Full Circle Gallery presents Reaching for Justice, a group photography exhibition focused on the larger movement of social and racial reckoning that resulted in people taking to the streets across the U.S. in 2020. Featuring André Chung, Cheriss May, and Tony Mobley, the exhibition highlights black and white photographs that document the faces, messaging, and energy from the Baltimore-Washington region during the summer last year.
The images one display offer viewers an empathetic look and connection to the subjects, messages, and events. Reaching for Justice gives voice to the artists who, in this case, are both the subject of the work as much as the storytellers. These three artists have an enormous stake in the story – directing others eyes to the people involved, the symbols, and language of the movement and the events that shape the topics of our day. Through the lens of a documentary style photography, Chung, May, and Mobley come together in the gallery space to describe to us scenes of heartfelt emotion, the power of community, lived pain, and the beauty within truth.
Chung’s images feature figures in both a state of suspended movement: a line of marchers with their arms linked – frozen in step; a police officer and an older woman looking at each other from a distance on the same sidewalk; a striking figure lifted up from the crowd in front of the Washington Monument with his fist raised in the air. These miniature stories show us the tension of the moment and the welling of collective emotions.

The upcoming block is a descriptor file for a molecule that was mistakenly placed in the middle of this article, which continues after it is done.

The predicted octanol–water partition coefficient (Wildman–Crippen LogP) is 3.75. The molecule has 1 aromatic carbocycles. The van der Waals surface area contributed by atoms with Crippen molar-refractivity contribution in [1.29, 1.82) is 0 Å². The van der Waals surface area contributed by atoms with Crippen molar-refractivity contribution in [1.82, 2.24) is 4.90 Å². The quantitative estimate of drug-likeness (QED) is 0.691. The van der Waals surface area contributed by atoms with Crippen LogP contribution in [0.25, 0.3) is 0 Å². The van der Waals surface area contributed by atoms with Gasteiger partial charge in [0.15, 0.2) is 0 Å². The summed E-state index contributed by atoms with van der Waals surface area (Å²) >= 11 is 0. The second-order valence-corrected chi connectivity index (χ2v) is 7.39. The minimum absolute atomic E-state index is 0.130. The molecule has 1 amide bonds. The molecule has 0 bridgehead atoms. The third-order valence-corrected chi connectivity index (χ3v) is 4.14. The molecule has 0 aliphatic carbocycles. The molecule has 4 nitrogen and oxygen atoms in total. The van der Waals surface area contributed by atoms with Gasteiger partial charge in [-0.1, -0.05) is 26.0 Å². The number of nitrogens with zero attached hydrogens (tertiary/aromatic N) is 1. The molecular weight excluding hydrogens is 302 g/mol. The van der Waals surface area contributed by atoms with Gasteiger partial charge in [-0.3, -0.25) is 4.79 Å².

May’s works depict intimate portraits of participants in the streets. Set mostly against ambiguous backgrounds, May presents prominent and monolithic figures caught in powerful moments of resolve. A solitary, young woman with her fist raised high, holds a powerful and even gaze with the viewer. A man’s face set against a grey stretch of unlimited sky is obscured by his mask featuring an American flag – a symbol which has a stark contrast of meanings for many Americans.
Mobley’s photographs capture salient snapshots, where subjects are both the people in the street and the signs and messages they wear upon themselves. By focusing on the signs, Mobley creates a sense of containment that involves a few select characters and a wider stage at play; a pregnant couple with #boymom painted upon her protruding belly while holding a sign that states “My unborn Black King’s life matters”; a figure of a woman obscured by a mask, an umbrella, and a sign that says “how many aren’t filmed?”; and a crowd of people, some with fists raised in the air in the moment of shouting and holding various signs, with a bombardment of messages that ultimately say, we have had enough. This idea is further enforced through the use of strong clear figures in the foreground and a blurry, faded scene in the distant background.
Together these artists present a complexly woven narrative of the events, emotions, and purpose of the social outpouring in the summer of 2020. These photographs urge us to comprehend, connect with, and understand the long ongoing history of the various communities who have been reaching for justice throughout the centuries and our human responsibility to know our own roles in the American and Western systems and our abilities to fix them.